• ...and take on the care responsibilities that the state would otherwise pay for.

  • If our current social welfare system isn't functioning...

  • ...or has become inefficient, to put it mildly...

  • ...isn't it time to think about creating a new social model?

  • What is our current social welfare model?

  • It's a hugely complicated machine.

  • With all sorts of allowances. Help, there's another one.

  • 80% of all people receive some sort of allowance.

  • It doesn't make sense.

  • On top of that, it's vulnerable to fraud.

  • And it requires a huge inspection system of toothbrush counters.

  • And we have a huge unemployment industry...

  • ...trying to get people to re-enter but it's expensive and ineffective.

  • Then there's people who end up on social benefit for whatever reason.

  • What do we do with them? We have them sweep the square.

  • Let's just humiliate them.

  • That leads to a lot of stress and healthcare expenses.

  • This system is not geared to the future at all.

  • A guaranteed income could help solve the problems we'll face in the future.

  • But is it feasible?

  • They tried it as an experiment 40 years ago in Dauphin, Canada.

  • 1,000 families received a guaranteed income for four years.

  • The results were remarkable.

  • How can we learn from past experiences for the future?

  • We're interested in how this experiment, the Mincome Project, panned out.

  • We begin our search at the local library.

  • The Mincome Experiment lasted four years.

  • For some strange reason, nothing was published about it afterwards.

  • The results were missing for years...

  • ...until Canadian economist Evelyn Forget recovered them...

  • ...in some dusty archives in Winnipeg.

  • The boxes turned out to hold a huge source of information.

  • Forget analysed the data...

  • ...and wrote an article about it that reached the international press.

  • This put the concept of a guaranteed income back on the agenda.

  • In Toronto, we speak to Ron Hikel.

  • He led the experiment in Dauphin at the time.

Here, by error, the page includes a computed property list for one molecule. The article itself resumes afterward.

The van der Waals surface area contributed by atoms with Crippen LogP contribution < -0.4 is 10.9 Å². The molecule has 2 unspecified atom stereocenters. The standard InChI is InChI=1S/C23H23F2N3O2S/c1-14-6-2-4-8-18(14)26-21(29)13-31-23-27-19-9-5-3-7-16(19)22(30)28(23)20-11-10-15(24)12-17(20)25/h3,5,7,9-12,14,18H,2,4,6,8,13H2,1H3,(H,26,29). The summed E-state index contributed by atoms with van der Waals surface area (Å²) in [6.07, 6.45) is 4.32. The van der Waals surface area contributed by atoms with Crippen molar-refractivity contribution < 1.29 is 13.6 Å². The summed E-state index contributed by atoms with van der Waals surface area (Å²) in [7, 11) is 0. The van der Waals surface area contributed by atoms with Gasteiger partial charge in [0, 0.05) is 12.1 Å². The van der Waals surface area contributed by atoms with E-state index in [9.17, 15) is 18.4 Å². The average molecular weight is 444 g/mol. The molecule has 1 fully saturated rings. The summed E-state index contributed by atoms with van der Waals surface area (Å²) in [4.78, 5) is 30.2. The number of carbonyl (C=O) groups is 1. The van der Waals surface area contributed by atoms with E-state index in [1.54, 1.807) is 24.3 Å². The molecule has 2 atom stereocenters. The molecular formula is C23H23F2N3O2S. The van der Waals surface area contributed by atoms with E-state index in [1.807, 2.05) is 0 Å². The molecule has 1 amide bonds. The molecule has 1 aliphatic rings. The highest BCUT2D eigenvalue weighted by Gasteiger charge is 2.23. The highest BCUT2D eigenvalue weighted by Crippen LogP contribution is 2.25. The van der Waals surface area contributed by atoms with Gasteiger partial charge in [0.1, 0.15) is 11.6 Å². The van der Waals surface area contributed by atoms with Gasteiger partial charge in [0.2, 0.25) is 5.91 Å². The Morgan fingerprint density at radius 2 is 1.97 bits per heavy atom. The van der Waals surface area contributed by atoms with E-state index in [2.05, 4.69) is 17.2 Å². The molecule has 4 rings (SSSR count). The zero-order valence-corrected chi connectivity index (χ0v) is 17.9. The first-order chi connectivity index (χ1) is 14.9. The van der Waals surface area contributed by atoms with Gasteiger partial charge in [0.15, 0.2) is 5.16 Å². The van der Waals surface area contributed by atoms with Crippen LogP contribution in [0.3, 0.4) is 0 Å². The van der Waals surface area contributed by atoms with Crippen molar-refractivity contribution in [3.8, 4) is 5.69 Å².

• The Mincome Project with its budget of 17 billion dollars...

  • ...was the biggest social experiment in Canadian history.

  • A team of economists, sociologists and anthropologists...

  • ...examined the effect of receiving free money on human behaviour.

  • Of all the places in Canada...

  • ...Dauphin was chosen as the place to conduct this experiment.

  • A small agricultural community with less than 8,000 people...

  • ...in the middle of the country.

  • Isolated for a large part of the year due to thick layers of snow.

  • Erik Richardson and Clark Wallis were teenagers at the time of the project.

  • What was the outcome of the experiment in Dauphin?

  • The fear that people with a guaranteed income would work less...

  • ...was justified to a certain extent.

  • Some people worked less hours.

  • But it turned out that the people who worked less...

  • ...didn't just sit on the couch, they did other meaningful things.

  • However promising the Mincome experiment was...

  • ...guaranteed income was never implemented in Canada.

  • Because the political wind changed.

  • The progressive government that had come up with the plan...

  • ...had to make way for a conservative one.

  • If you offer people the opportunity to take charge of their lives...

  • ...and the means to live their lives as they want to...

  • ...they will become more enterprising, healthier and happier.

  • What could we learn from the Mincome experiment, 40 years later?

  • Can what worked in Canada in the 70s work in the Netherlands in 2014?

  • What will happen if we introduce the concept of guaranteed income?

  • First of all, we can wipe out all those allowances and the bureaucracy.

  • Let's to that. This can go, the toothbrush counter can go.

  • The result is a very simple system: One type of benefit, that's all.

  • It will cost a lot of money. Where will we get it from?

  • It will cost a lot per annum.

  • Let's take a look.

  • Costs and benefits.

  • Benefits: No more social benefits or allowances.

  • That's 75 billion. Not bad.

  • Tax deductions? Won't need them. 40 billion. Brilliant.

  • Execution costs are much simpler. 6 billion.

  • Student funding can go, they'll also get an income too. 4 billion.

  • Add it all up: 125 billion euros in benefits.

  • That's as far as the benefits are concerned.

  • How much will it cost to implement a guaranteed income?

  • Let's say the guaranteed income will be the same as a state pension.

  • 760 euros per month.

  • Multiply that by 12 billion Dutch citizens, that's 117 billion euros.

  • We'll abolish child benefits, but we do want to give them something.

  • We'll give them 380 euros: half. So that's 18 billion.